Handwritten Prescriptions Error-Prone

Handwritten Prescriptions Error-Prone, Johns Hopkins Study Says

You know the medications you prescribe. You’re careful. And, outside of having the handwriting of a doctor, your written prescriptions are solid, right? Maybe not.

89% of Handwritten Prescriptions Are Problematic

“Mistakes can be made at any point in the prescribing, transcribing, processing, distribution, use and monitoring of opioids, but research has rarely focused as we have on prescribing at the time of hospital discharge or on written prescriptions prescribed for adults,” explains Mark Bricket, M.D., lead author of a unique Johns Hopkins study.

With that in mind, the team set out to compare how the quality compared between handwritten prescriptions and those generated through prescribing software and electronic health records (EHRs).  Though the sample size was small and focused on opioids, the study showed the two methods are night and day. Nearly all handwritten prescriptions have errors and almost all errors found in the study were found on handwritten prescriptions versus EHR-generated.

Researchers Looked for Missed “Best Practice” Guidelines and Errors

The team looked at previous studies to identify best practices for prescription writing, then checked each of the pooled prescriptions for violations of them as well as errors. Problems they looked for include:

  • Illegible prescription
  • Illegible provider or patient printed name or signature
  • No weight or age recorded on prescription for patients weighing <40 kg
  • No date on prescription
  • No callback number on prescription
  • Use of error-prone abbreviations, symbols, or dose designations
  • Wrong dose, frequency, or formulation of medication
  • Wrong instructions given
  • No pill quantity

They Also Checked for Patient Identifiers Using Joint Commission Guidelines

The Joint Commission, which is the nation’s; oldest and largest health care standards-setting body, recommends that prescriptions include at least two patient identifiers in addition to the patient’s name. To satisfy this requirement, researchers looked for the presence of identifiers such as a patient’s:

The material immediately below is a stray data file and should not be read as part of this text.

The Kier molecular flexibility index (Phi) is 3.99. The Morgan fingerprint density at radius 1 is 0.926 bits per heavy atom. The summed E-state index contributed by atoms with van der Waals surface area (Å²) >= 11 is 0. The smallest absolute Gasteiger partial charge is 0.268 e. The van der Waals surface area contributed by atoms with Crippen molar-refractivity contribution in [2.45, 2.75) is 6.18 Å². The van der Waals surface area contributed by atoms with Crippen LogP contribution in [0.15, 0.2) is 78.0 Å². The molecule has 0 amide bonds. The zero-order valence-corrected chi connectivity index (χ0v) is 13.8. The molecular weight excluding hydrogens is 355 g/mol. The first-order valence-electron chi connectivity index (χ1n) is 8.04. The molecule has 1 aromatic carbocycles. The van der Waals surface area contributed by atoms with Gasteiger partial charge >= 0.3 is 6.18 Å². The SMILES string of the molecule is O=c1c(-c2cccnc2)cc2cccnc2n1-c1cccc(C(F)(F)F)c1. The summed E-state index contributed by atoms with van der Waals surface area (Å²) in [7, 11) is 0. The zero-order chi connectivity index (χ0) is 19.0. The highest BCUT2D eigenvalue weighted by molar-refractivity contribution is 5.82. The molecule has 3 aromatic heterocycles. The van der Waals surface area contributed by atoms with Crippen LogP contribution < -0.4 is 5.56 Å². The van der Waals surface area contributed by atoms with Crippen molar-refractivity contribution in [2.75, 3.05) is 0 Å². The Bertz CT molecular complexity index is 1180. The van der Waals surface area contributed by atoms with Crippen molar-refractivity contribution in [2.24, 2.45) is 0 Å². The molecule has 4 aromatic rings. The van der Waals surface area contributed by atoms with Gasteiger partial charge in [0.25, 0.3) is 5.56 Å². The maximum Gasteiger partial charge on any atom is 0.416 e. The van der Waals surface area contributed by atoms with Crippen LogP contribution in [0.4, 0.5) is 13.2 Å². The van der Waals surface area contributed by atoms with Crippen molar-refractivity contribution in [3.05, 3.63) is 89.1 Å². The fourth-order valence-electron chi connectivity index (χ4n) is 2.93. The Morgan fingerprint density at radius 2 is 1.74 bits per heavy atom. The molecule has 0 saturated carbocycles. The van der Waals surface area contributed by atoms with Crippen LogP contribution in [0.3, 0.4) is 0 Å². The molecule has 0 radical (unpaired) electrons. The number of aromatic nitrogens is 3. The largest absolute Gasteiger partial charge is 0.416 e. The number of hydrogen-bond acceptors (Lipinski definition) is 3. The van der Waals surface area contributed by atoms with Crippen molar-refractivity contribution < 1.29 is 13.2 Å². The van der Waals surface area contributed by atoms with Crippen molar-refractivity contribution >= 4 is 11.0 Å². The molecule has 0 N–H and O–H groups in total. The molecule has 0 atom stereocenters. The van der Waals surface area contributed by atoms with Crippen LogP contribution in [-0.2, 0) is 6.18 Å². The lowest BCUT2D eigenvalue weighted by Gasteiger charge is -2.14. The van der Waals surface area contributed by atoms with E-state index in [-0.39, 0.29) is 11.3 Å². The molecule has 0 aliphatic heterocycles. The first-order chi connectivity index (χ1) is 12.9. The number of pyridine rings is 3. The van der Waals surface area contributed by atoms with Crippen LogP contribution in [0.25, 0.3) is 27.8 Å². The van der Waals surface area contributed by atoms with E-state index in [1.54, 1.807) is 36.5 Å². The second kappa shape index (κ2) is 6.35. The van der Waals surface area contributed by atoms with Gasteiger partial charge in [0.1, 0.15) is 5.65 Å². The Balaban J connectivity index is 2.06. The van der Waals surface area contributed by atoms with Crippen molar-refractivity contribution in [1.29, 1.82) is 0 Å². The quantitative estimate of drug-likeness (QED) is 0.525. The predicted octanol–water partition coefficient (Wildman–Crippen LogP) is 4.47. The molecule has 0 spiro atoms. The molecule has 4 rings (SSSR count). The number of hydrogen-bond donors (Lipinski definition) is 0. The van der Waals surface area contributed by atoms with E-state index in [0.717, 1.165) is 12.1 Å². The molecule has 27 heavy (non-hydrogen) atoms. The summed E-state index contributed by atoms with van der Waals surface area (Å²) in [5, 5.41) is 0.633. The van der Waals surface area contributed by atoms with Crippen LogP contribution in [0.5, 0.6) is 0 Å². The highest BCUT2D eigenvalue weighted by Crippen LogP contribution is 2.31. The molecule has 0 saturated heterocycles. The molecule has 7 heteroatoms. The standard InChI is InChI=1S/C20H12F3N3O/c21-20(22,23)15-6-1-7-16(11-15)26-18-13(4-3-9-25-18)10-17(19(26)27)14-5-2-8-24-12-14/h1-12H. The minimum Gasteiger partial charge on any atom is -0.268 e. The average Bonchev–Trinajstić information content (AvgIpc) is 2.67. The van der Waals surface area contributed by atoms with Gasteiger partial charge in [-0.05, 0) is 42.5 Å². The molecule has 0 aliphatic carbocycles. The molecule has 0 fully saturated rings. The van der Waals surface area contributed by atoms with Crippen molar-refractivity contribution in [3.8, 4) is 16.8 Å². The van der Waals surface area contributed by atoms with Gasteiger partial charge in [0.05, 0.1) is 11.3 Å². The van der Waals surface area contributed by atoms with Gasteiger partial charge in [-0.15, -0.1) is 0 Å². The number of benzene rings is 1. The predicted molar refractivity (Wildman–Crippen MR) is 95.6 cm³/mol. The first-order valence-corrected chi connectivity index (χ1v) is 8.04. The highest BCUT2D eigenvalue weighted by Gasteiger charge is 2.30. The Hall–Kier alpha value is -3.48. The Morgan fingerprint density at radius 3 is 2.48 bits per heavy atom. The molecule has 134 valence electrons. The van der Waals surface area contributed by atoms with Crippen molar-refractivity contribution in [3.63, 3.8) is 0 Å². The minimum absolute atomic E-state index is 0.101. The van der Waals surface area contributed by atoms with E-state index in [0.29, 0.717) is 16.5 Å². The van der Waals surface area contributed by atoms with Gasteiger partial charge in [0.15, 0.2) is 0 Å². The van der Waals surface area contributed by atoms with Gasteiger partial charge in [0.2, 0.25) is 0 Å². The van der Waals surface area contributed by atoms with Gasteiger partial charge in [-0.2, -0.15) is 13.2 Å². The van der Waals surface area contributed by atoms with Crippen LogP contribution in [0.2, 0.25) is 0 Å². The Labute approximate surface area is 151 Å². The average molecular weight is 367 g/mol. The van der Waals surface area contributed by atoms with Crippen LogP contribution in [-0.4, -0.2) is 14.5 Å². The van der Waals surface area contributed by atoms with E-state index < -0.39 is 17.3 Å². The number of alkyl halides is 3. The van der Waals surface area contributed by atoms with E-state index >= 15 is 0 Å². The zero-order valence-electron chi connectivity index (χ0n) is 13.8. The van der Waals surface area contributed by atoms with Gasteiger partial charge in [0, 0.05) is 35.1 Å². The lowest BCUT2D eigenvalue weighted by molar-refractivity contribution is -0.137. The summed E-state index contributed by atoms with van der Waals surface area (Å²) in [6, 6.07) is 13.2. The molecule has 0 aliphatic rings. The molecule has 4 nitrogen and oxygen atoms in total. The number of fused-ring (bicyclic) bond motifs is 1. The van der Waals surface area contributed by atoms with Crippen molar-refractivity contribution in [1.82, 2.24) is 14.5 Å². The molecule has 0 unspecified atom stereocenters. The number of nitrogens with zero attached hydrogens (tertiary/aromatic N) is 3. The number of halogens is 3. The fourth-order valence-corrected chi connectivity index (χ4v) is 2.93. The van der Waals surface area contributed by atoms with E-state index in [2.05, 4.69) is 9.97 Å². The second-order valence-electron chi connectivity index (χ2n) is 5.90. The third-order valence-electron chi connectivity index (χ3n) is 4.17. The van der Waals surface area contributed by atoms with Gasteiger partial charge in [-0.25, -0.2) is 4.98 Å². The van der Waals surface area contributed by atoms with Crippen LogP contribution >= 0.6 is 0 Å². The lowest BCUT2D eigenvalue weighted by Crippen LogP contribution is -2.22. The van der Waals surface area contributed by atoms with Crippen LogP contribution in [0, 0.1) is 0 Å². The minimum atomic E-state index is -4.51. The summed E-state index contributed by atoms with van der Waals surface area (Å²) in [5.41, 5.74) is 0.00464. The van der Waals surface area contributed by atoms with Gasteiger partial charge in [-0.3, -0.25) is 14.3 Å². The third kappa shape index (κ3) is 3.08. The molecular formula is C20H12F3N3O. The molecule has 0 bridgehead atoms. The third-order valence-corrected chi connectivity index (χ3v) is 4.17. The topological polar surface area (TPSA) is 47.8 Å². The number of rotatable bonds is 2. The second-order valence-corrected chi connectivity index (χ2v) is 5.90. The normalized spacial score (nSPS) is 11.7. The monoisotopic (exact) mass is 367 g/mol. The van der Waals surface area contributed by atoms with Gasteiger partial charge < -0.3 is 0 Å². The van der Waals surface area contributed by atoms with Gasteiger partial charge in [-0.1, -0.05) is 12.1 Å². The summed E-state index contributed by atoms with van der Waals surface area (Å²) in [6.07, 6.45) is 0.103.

• Address
  • Date of birth
  • Medical record number
  • Photograph

Lastly, Researchers Checked Prescriptions for DEA Requirements

To verify if prescriptions met DEA requirements, researchers also looked for the:

  • Provider’s full name
  • Provider’s DEA number
  • Provider’s address
  • Patient’s full name
  • Patient’s address

Computer-Generated EHR Prescriptions Had No Errors

When the issues were tallied up, the prescriptions created with the aid of EHR software did not have a single error. Around one in ten prescriptions generated by a stand-alone computer system without an EHR had issues, all stemming from non-compliance with DEA guidelines.

Most Handwritten Prescriptions Had Errors

Conversely, nine out of ten handwritten prescriptions had a problem.

  • 19% deviated from best practice
  • 46% did not have two patient identifiers
  • 87% were non-compliant with DEA rules

Prescribing Through an EHR is Best

“What we hope our results do is get more practitioners to adopt electronic prescribing systems because we have a duty to practice in a way that has the lowest chance of harm to our patients,” Bicket explains.

Because can be designed with best practices in mind and follow the same flow each time a medication is prescribed, it eliminates most errors. The key, however, is to pair it with your patient record software to ensure all info is automatically transferred to the prescription, so you’re effortlessly compliant too.

Error-Proof Your Prescriptions with Practice-Web

As a leading dental practice management software that’s been serving the dental community for decades, Practice-Web’s integrated electronic prescribing solution can help you eliminate errors and streamline your prescribing process. Visit our main site to learn more, view current pricing and specials, or request a demo.

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